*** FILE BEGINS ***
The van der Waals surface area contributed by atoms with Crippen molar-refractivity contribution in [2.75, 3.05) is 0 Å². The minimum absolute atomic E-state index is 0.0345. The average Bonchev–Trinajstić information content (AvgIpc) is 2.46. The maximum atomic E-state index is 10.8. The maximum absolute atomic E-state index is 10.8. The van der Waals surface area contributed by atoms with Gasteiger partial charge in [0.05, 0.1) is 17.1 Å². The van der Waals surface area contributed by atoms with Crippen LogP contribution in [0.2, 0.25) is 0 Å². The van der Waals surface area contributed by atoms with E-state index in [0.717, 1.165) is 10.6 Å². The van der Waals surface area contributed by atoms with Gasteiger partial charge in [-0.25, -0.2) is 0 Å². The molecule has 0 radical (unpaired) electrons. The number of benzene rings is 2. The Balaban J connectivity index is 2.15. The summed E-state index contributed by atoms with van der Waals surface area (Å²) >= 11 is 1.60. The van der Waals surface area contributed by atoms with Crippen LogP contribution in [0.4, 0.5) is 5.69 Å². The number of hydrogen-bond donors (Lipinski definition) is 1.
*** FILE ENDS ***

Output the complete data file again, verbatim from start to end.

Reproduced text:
The van der Waals surface area contributed by atoms with Crippen molar-refractivity contribution in [2.75, 3.05) is 0 Å². The minimum absolute atomic E-state index is 0.0345. The average Bonchev–Trinajstić information content (AvgIpc) is 2.46. The maximum atomic E-state index is 10.8. The maximum absolute atomic E-state index is 10.8. The van der Waals surface area contributed by atoms with Gasteiger partial charge in [0.05, 0.1) is 17.1 Å². The van der Waals surface area contributed by atoms with Crippen LogP contribution in [0.2, 0.25) is 0 Å². The van der Waals surface area contributed by atoms with E-state index in [0.717, 1.165) is 10.6 Å². The van der Waals surface area contributed by atoms with Gasteiger partial charge in [-0.25, -0.2) is 0 Å². The molecule has 0 radical (unpaired) electrons. The number of benzene rings is 2. The Balaban J connectivity index is 2.15. The summed E-state index contributed by atoms with van der Waals surface area (Å²) >= 11 is 1.60. The van der Waals surface area contributed by atoms with Crippen LogP contribution in [0.4, 0.5) is 5.69 Å². The number of hydrogen-bond donors (Lipinski definition) is 1.